Lebanese Garlic Sauce

Lebanese garlic sauce is a fluffy garlic sauce- aka toum. A delicious condiment and can be used as a dip, spread or whisked into salad dressings and more.

Calling all my fellow garlic loving people!

Lebanese Garlic Sauce l SimplyScratch.com (19)

If you’ve gotten carry-out or have dined-in at a Middle Eastern restaurant, you were most likely given small cups of this heavenly, fluffy garlic sauce. Also know as toum. It’s a condiment that can be used as a dip, spread or whisked into salad dressings and more.

If you’ve had chicken shawarma wraps, then there’s a very good chance you’ve had this sauce.

Lebanese Garlic Sauce l SimplyScratch.com (18)

The recipe behind this addictively potent and magical white garlic sauce has been a complete mystery in my family for years. Every single time we order from La Marsa (extra garlic sauce please!) it’s the same thing : “How in the world do they make this?” or “What makes it so creamy?” or “I’ve heard that it’s potato.”

Well my lovely friends, all questions will be answered in this step-by-step post on how to make that crazy delicious Lebanese garlic sauce.

Lebanese Garlic Sauce l SimplyScratch.com (1)

First up: What’s in it? GARLIC! Garlic, salt, oil and lemon juice. That’s it. No potato, egg or sour cream and mayonnaise as some may think. And it all happens by going slow, taking your time and creating an emulsion in your food processor.

If you can make homemade mayonnaise, you can make toum.

Lebanese Garlic Sauce l SimplyScratch.com (2)

Start with a cup of peeled, whole garlic cloves. Make sure the bulbs are firm with tight skins and do are not sprouting green shoots.

I have one of those silicon tubes for peeling garlic, but I’ve been told you can place all individual cloves of garlic into a stainless bowl with another stainless bowl over top (rim to rim), and shake what your mama gave ya. The peels should/will come right off. I have yet to try it, but after rolling 4 bulbs worth of garlic cloves… I may will definitely try it next.

Lebanese Garlic Sauce l SimplyScratch.com (3)

In to your food processor, fitted with the blade attachment, add 2 teaspoons kosher salt and the cup of peeled, whole garlic cloves.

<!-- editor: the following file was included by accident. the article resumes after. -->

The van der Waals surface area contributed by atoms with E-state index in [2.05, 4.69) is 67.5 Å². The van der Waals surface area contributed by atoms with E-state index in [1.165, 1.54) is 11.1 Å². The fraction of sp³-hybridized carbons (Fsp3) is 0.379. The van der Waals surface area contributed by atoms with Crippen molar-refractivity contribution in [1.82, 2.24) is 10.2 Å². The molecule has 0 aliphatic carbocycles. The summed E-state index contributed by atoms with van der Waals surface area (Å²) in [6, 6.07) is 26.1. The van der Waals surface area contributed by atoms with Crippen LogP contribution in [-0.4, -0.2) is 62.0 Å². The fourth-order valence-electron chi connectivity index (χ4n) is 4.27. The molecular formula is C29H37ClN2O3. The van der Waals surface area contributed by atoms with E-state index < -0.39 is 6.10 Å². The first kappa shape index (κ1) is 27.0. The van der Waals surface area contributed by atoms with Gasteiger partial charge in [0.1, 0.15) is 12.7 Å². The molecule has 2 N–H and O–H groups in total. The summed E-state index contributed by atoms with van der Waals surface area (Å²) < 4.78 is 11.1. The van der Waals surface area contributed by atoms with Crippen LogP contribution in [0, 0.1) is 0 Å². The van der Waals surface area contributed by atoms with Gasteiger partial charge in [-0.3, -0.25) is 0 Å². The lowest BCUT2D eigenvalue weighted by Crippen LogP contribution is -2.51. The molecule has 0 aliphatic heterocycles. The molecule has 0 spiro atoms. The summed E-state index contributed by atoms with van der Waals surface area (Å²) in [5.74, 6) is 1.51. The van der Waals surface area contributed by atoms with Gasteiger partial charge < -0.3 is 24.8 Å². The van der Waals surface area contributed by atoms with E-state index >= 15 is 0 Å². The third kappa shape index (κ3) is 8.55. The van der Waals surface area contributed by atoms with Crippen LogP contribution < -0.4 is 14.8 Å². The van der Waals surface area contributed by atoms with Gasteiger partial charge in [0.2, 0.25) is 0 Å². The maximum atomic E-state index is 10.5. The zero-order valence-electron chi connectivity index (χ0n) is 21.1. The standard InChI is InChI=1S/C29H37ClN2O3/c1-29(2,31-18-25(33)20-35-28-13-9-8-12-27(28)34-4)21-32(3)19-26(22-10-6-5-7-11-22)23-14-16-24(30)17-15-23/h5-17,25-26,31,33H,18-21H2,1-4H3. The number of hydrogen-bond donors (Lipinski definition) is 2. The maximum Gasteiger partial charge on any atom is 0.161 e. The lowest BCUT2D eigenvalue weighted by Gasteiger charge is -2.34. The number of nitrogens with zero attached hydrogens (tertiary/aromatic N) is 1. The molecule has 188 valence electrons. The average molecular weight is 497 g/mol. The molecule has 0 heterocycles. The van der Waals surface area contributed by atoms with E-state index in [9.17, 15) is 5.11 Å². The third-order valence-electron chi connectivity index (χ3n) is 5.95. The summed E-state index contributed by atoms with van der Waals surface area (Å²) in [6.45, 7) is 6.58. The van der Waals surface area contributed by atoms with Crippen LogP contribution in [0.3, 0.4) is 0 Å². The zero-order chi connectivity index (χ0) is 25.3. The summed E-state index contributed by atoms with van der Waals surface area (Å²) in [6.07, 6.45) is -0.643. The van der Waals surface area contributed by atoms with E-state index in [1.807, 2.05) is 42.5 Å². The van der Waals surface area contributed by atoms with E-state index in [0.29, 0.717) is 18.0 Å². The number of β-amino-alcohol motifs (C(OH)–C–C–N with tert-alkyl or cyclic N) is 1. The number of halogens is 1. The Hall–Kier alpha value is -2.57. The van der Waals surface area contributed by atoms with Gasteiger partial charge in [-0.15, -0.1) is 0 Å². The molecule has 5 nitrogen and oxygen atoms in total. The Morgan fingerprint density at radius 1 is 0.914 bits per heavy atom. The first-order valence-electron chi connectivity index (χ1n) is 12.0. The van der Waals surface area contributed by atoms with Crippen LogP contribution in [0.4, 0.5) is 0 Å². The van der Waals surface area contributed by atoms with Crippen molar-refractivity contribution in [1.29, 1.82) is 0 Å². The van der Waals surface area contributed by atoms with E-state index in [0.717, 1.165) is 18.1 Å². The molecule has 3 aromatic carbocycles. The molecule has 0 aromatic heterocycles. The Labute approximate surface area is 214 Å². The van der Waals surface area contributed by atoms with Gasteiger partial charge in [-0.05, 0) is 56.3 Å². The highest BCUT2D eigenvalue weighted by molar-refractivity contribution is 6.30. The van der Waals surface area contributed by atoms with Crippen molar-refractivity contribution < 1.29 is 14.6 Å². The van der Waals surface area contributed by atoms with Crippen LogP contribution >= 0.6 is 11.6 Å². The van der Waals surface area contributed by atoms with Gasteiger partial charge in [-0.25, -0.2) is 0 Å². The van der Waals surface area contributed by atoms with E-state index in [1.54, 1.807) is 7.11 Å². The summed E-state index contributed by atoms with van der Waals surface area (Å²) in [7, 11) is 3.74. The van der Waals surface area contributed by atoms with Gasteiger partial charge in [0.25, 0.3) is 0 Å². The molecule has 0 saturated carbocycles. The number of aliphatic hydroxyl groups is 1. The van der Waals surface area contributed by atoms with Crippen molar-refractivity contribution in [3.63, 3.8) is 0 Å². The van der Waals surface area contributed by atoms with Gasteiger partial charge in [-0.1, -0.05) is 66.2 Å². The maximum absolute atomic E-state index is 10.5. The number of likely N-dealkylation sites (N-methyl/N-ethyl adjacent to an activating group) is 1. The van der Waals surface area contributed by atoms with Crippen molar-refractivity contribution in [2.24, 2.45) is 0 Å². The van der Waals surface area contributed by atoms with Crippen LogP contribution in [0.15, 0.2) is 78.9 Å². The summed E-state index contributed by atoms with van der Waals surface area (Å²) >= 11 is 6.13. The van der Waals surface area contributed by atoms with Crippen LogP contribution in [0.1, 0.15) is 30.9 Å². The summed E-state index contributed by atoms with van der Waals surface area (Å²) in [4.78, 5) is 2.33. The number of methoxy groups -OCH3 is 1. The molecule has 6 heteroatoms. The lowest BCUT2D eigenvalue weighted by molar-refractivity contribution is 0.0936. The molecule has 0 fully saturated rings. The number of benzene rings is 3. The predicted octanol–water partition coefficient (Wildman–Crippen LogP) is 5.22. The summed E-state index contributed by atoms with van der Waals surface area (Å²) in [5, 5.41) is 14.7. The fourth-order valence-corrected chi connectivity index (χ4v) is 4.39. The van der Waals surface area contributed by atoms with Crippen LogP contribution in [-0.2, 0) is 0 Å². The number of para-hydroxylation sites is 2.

**TIP: when I was doing my research on this sauce, I watched several YouTube video tutorials and I remember one saying to make sure every tool and gadget is thoroughly dried and that there is zero water in your processor, on your spatula or measuring cups and spoons. Water will not allow the emulsion of oil and lemon juice with the garlic.

Lebanese Garlic Sauce l SimplyScratch.com (4)

Pulse until finely chopped.

Lebanese Garlic Sauce l SimplyScratch.com (5)

Scrape down the sides with a spatula…

Lebanese Garlic Sauce l SimplyScratch.com (6)

…secure the lid once more and pulse until finely minced, scraping down the sides one last time.

Lebanese Garlic Sauce l SimplyScratch.com (8)

With the motor running, S-L-O-W-L-Y pour a half cup of grapeseed oil in a thin and steady stream into the processor.

Why grapeseed oil? Well, truthfully, the thought of using 4 cups of oil period gives me the heebie-jeebies (did I spell that right?) so I went with an oil that is more healthy. Typically corn or vegetable oil is recommended, and will most likely yield a lighter and fluffier sauce. However grapeseed or (light or extra light) olive oil can be used. The taste is still delicious it just may affect the overall fluffiness but who cares? It’s garlic sauce!

Lebanese Garlic Sauce l SimplyScratch.com (7)

Allow the processor to continue to blend for 30 seconds before pouring in 2 teaspoons of freshly squeezed lemon juice.